One in six women who fail to become mothers through IVF get pregnant naturally within five years, research suggests.
Scottish scientists looked at more than 2,000 women who resorted to either IVF or intracytoplasmic sperm injections (ICSI).
More than half did not conceive or miscarried, of which 17 per cent had become parents naturally five years later.
The researchers hope this will encourage ‘distraught’ couples who incorrectly ‘equate unsuccessful treatment with the end of having a baby’.
One in six who fail to become mothers via IVF get pregnant naturally within five years (stock)
Dr David McLernon, lead author at the University of Aberdeen, said: ‘IVF treatment is not something couples take on lightly.
‘And it can be a physically and emotionally demanding process even if treatment is successful. When it is unsuccessful, understandably couples can be left distraught.
‘This study will give couples a clearer idea of their chances of conceiving naturally even after IVF has been unsuccessful.
‘Hopefully with this information they will be able to make an informed choice about their next moves after treatment.’
Infertility affects around one in six women in the UK, the researchers wrote in the journal Human Reproduction.
In the US, around one in 10 struggle to get or stay pregnant, according to the Center for Disease Control and Prevention.
The number of Britons who turned to IVF or ICSI rose by almost three times between 1994 and 2014.
ICSI involves doctors injecting a single sperm into an egg. This is different to IVF, which mixes sperm with eggs and allows them to fertilise.
What is infertility?
Infertility is when a couple cannot get pregnant despite having regular unprotected sex.
It affects one in seven couples in the UK – around 3.5 million people.
About 84 per cent of couples will conceive within a year if they have unprotected sex every two or three days.
Some will conceive quicker, and others later – people should visit their GP if they are concerned about their fertility.
Some treatments for infertility include medical treatment, surgery, or assisted conception, including IVF.
Infertility can affect men and women, and risk factors include age, obesity, smoking, alcohol, some sexually transmitted infections, and stress.
Fertility in both genders decreases with age – most rapidly in their 30s.
UK guidelines recommend IVF be offered on the NHS to women under 43 who have been trying to get pregnant for two years.
Fertility treatments have been shown to become less successful with age.
Although the success rate of IVF jumped from 14 per cent to 27 per cent from 1994-to-2014, most still do not get pregnant after their first cycle.
Many then ‘equate unsuccessful treatment with the end of any hope of having a baby’, the researchers wrote.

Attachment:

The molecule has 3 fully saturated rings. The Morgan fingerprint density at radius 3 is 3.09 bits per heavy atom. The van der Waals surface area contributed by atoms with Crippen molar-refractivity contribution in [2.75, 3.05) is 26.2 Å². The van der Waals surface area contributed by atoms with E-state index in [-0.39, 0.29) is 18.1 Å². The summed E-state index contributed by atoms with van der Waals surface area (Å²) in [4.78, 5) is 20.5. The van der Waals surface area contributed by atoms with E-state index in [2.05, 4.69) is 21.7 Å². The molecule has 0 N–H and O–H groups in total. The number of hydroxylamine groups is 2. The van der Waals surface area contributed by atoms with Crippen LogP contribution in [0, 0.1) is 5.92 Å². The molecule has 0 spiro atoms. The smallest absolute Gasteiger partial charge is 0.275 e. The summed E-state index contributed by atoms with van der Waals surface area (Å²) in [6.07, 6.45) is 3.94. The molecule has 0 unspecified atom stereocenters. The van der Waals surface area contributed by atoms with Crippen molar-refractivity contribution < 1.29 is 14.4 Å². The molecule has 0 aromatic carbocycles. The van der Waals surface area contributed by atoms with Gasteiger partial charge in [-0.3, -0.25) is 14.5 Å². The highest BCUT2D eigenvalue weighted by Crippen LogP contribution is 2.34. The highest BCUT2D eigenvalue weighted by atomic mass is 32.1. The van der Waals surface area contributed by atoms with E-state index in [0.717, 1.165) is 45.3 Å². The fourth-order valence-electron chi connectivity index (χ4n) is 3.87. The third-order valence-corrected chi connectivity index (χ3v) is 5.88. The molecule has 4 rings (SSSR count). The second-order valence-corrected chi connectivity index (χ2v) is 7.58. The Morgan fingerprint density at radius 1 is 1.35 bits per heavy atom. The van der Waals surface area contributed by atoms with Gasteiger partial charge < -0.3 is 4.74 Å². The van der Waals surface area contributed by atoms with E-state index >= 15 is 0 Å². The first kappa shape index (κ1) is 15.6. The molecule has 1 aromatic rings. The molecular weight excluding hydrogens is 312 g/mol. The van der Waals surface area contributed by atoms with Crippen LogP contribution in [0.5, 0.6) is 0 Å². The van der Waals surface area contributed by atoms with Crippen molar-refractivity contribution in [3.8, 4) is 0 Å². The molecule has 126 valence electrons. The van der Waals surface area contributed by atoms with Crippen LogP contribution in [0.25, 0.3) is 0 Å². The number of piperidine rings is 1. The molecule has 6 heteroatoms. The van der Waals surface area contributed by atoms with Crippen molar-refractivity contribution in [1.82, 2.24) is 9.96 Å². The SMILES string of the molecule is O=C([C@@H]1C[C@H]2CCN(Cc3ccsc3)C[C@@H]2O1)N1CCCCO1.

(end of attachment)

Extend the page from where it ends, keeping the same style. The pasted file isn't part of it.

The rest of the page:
Few studies have looked at how many women become mothers after unsuccessful IVF or ICSI.
‘[And] most of them have been based on surveys with poor response rates and a small sample size,’ Dr McLernon said.
The researchers analysed 2,133 women who underwent IVF or ICSI between 1998 and 2001. The participants were followed for up to 15 years.
‘This study looked at data from more than 2,000 women which we think makes it one of the most robust studies of its type,’ Dr McLernon said.
Some 1,060 of the women gave birth as a result of their fertility treatment, while the remaining 1,073 either did not get pregnant or miscarried.
Five years later, 17 per cent of the 1,073 women had become mothers without IVF or ICSI.
And after 10 years, 19 per cent of those who failed to have a baby initially had children.
Of the 1,060 who did have children via IVF or ICSI, 15 per cent and 17 per cent became pregnant naturally five and 10 years later, respectively.
Women who have a baby through fertility treatment may be less inclined to have more or may be more cautious about contraception, the researchers wrote.
The participants were more likely to become pregnant if they were young and had not been struggling to conceive for long.
The researchers stress, however, the participants were only recruited from the Aberdeen Fertility Clinic and may not represent women nationwide.
They also did not monitor the women’s use of contraception or whether they were actively trying to get pregnant.
HOW DOES IVF WORK?
In-vitro fertilisation, known as IVF, is a medical procedure in which a woman has an already-fertilised egg inserted into her womb to become pregnant.
It is used when couples are unable to conceive naturally, and a sperm and egg are removed from their bodies and combined in a laboratory before the embryo is inserted into the woman.
Once the embryo is in the womb, the pregnancy should continue as normal.
The procedure can be done using eggs and sperm from a couple or those from donors.
Guidelines from the National Institute for Health and Care Excellence (NICE) recommends that IVF should be offered on the NHS to women under 43 who have been trying to conceive through regular unprotected sex for two years.
People can also pay for IVF privately, which costs an average of £3,348 for a single cycle, according to figures published in January 2018, and there is no guarantee of success.
The NHS says success rates for women under 35 are about 29 per cent, with the chance of a successful cycle reducing as they age.
Around eight million babies are thought to have been born due to IVF since the first ever case, British woman Louise Brown, was born in 1978.